Yoga for everyone! Why do corporate wellness programs fail?

The Economist – Mexico City

Wellbeing programs do not always have the expected performance, largely due to the fact that they do not have metrics, prior research, are implemented outside working hours and do not suggest a culture of prevention, which explains why some organizations with this type of strategy continue to notice high levels from work stress, Reveals business research by Dale Hype.

According to the report, 80% of employees express stress due to work procedures, despite the fact that their organizations have wellness strategies in place. Ironically, 75% of companies admit that their employees have lost interest in the company’s solutions.

“Many activities are isolated, like yoga classes, and not a program with a follow-up. One thing we notice is that the strategies don’t have a deep understanding of what collaborators need and what triggers stress in them,” shares Silvia Ramos, co-founder of Dale Hype.

At least 9 out of 10 companies have implemented measures to take care of the health of their talent as a result of the entry into force of NOM-035, a tool often confused with a wellness program.

“There is still a culture within organizations that talks about wellness, health and risk management as a trend, a fashion, or just regulatory compliance,” says Ariel Almazan, Regional Director of Wellness and Health Benefits and Chaims of Mercar Marsh for Mexico and Latin America and the Caribbean.

In the experience of the specialist, one of the frequent mistakes in the design of health programs is the lack of a comprehensive vision and policies that sincerely focus on employees. “Workplace health and safety programs are in line with company policy where everyone speaks the same language, everyone understands the purpose of implementation and once that is understood, we move to the implementation phase. When all of this is not aligned with the needs of your working population, it is a bullet in the air, without specific goal,” he says.

Dale Hype’s research also found that the vast majority of companies do not have key decision-making metrics for their health programs. In addition, its design was left to human resources, but without in-depth research to discover talent needs.

From the perspective of Jorge Merida, Creative Partner of the Wellbeing Advisory Network, the impact of the pandemic on people’s mental health highlights the importance of periodically reassessing and adjusting wellbeing programs.

“I believe that those programs that were created as reinforcement by Rule 035 are no longer sufficient now, even the wellness programs that emerged in response to a health emergency are no longer effective now. This dynamic change that has occurred in the work environment requires these programs to be constantly updated”, notes the specialist.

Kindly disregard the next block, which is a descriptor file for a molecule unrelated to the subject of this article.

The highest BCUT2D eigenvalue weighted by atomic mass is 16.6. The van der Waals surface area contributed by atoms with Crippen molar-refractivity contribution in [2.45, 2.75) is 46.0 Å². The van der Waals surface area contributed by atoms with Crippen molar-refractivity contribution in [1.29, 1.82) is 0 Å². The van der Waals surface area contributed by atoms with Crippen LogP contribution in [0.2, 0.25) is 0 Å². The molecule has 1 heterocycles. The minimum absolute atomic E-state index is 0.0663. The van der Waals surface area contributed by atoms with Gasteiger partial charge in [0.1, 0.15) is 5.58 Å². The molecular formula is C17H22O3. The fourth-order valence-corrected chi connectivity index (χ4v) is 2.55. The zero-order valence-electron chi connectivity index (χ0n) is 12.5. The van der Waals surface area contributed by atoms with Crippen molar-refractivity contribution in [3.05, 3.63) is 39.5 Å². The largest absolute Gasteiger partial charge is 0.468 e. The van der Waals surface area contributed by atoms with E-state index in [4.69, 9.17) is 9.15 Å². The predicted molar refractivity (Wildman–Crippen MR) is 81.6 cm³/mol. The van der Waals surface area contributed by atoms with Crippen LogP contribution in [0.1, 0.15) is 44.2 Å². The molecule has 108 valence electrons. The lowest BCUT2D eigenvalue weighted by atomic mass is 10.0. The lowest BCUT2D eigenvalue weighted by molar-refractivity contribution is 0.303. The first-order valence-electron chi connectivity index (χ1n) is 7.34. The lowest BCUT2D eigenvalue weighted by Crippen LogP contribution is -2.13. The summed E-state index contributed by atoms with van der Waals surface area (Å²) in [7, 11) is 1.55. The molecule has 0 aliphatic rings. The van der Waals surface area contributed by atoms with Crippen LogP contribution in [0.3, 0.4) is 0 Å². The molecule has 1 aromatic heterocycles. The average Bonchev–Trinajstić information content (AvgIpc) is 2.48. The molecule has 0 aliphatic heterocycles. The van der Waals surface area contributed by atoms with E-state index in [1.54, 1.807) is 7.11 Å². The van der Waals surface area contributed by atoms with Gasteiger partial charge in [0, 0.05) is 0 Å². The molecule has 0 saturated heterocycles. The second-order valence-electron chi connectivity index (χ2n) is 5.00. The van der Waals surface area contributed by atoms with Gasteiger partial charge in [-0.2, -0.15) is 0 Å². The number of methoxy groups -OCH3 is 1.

Jorge Mérida explains that this obsolescence of occupational health strategies may largely explain why employees continue to experience high levels of stress despite the fact that the company provides them with tools to deal with this reality.

More self-imposed workload

Dale Hype’s research has found that during the pandemic, some employees are putting more workload on themselves to prove they are a good fit and avoid being fired, a situation that has exacerbated their mental health toll. This is in line with what Edelman’s confidence scale reported last year: Mexicans were more afraid of losing their jobs than of contracting Covid-19.

Silvia Ramos makes an important point in this scenario, that middle management leaders were too focused on results, and there was also little conversation regarding the importance of self-care and leveraging the tools companies offer.

A lot also comes from culture, such as not refusing to do an activity because the person asking is your boss and this is related to how we behave at work, and despite the enhancement of the luxury space in organizations, Silvia Ramos says: “We still face the challenge of the work culture that we see In which our parents grow up in alternating shifts or work despite their illness, and this is another reality.”

For Ariel Almazan, the current context is positive for reinventing benefits, enhancing flexibility in wellness programs, identifying employee needs and adjusting some of the structures around these initiatives. “We know today that the benefits pyramid is inverted, with health-focused benefits traditionally being delivered to higher-ups, managers, and leaders within organizations,” he points out.

“A smart investment in luxury is when you define the needs of your residents in terms of Benefits and wellness. Because if these initiatives are not aligned with these diverse and overarching needs, there is no goal to be achieved, and this is an expense. If you point the stock at a specific target, that’s a smart investment,” he points out.

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